Ageing in urban neighbourhoods

Ageing in urban neighbourhoods: Place attachment and social exclusion

Allison E. Smith
https://www.jstor.org/stable/j.ctt9qgmn1
  • Cite this Item
  • Book Info
    Ageing in urban neighbourhoods
    Book Description:

    Many western nations have experienced a rise in the number of marginalised and deprived inner-city neighbourhoods. Despite a plethora of research focused on these areas, there remain few studies that have sought to capture the 'optimality' of ageing in place in such places. In particular, little is known about why some older people desire to age in place despite multiple risks in their neighbourhood and why others reject ageing in place. Given the growth in both the ageing of the population and policy interest in the cohesion and sustainability of neighbourhoods there is an urgent need to better understand the experience of ageing in marginalised locations. This book aims to address the shortfall in knowledge regarding older people's attachment to deprived neighbourhoods and in so doing progress what critics have referred to as the languishing state of environmental gerontology. The author examines new cross-national research with older people in deprived urban neighbourhoods and suggests a rethinking and refocusing of the older person's relationship with place. Impact on policy and future research are also discussed. This book will be relevant to academics, students, architects, city planners and policy makers with an interest in environmental gerontology, social exclusion, urban sustainability and design of the built environment.

    eISBN: 978-1-84742-272-9
    Subjects: Sociology

Table of Contents

  1. Front Matter
    (pp. i-ii)
  2. Table of Contents
    (pp. iii-iii)
  3. List of boxes, tables and figures
    (pp. iv-iv)
  4. Acknowledgements
    (pp. v-v)
  5. Foreword
    (pp. vi-vi)
    Judith Phillips

    The study of ageing is continuing to increase rapidly across multiple disciplines. Consequently students, academics, professionals and policy makers need texts on the latest research, theory, policy and practice developments in the field. With new areas of interest in mid- and later life opening up, the series bridges the gaps in the literature as well as providing cutting-edge debate on new and traditional areas of ageing within a lifecourse perspective. Taking this approach, the series addresses ‘ageing’ (rather than gerontology or ‘old age’) providing coverage of mid- as well as later life; it promotes a critical perspective and focuses on...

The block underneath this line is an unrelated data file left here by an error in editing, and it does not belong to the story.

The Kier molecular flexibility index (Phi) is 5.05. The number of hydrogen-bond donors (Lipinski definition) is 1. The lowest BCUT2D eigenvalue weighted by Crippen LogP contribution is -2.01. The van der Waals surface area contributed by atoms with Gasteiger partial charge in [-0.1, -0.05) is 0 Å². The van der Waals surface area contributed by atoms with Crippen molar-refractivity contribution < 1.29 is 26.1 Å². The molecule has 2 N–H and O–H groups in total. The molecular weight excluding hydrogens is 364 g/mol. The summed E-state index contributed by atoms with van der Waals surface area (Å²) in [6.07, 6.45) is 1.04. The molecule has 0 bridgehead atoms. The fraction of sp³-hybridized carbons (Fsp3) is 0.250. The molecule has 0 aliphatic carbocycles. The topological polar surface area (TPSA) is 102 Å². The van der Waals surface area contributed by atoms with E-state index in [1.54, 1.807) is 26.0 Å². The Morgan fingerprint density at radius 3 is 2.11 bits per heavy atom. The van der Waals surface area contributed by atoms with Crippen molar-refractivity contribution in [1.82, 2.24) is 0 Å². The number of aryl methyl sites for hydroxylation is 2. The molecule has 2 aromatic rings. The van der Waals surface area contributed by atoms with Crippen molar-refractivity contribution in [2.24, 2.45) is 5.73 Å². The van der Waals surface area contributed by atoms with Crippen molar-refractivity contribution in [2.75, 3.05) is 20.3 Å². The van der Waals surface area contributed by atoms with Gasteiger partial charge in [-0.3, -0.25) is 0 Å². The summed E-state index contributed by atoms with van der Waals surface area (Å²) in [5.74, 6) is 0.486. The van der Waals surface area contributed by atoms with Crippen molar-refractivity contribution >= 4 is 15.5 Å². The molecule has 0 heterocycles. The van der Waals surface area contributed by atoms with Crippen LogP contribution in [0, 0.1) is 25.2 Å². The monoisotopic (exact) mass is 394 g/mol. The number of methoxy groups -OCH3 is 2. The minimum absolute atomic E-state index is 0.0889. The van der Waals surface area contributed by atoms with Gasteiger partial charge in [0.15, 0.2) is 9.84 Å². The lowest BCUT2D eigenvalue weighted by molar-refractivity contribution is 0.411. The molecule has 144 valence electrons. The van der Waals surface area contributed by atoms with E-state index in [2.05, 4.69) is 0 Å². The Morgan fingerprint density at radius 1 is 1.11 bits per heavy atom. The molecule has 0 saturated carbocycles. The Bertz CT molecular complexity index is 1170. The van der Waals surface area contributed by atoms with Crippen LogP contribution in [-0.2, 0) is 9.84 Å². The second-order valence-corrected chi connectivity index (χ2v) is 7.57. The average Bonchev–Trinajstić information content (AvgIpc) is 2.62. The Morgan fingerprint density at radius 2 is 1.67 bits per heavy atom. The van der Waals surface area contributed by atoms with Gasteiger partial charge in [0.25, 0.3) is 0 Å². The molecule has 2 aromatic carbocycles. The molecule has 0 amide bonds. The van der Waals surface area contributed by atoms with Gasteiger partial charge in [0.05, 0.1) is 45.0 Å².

6. ONE Introduction
    (pp. 1-6)

    Since the 1970s, most Western nations have experienced a growth in inequality (Gordon, 2006; OECD, 2008b) and, in particular, a rise in the number of marginalised and deprived inner-city neighbourhoods (EC, 1997; Gordon and Townsend, 2000; Lee, 2000; Lupton and Power, 2002; Power, 2009). This has raised significant concerns related to the social and economic health of many Western countries (Barnes et al, 2003; Levitas, 2005).

    Academic research and government policy have increasingly sought to focus on such areas (Power and Mumford, 1999; SEU, 2001a; Lupton and Power, 2002; see European Regional Development Fund,www.communities.gov.uk/citiesandregions/european/europeanregionaldevelopment/), as there has been, in...

  7. Part One: Revisiting the person–environment fit
    • TWO Environmental gerontology
      (pp. 9-36)

      Society has reached a historical period in the demographic profile of the population, bringing into focus a need to prepare nations to support ageing and older people. Although Lawton (1980) stated that a decent environment is a right requiring no empirical justification (see quote above), social policy and social change needs to be driven by a better understanding of what constitutes a ‘decent’ environment in which older people are committed to ageing in place. Environmental gerontology can and must play a role in the supply of knowledge to inform the health and well-being of older people and ensure that policy...

    • THREE Urban ageing
      (pp. 37-48)

      The previous chapter reviewed the last 40 years of empirical literature related to our understanding of the relationship between the older person and their environment. While this yielded a breadth of knowledge, there remain some substantial shortfalls within empirical knowledge that require urgent focus, particularly set against a context of other trends, in particular population ageing and urbanisation.

      The focus of this chapter is on examining ageing in urban environments and what this means for the person–environmental fit. The first section of the chapter briefly examines trends in both population ageing and urbanisation. The next section discusses factors present...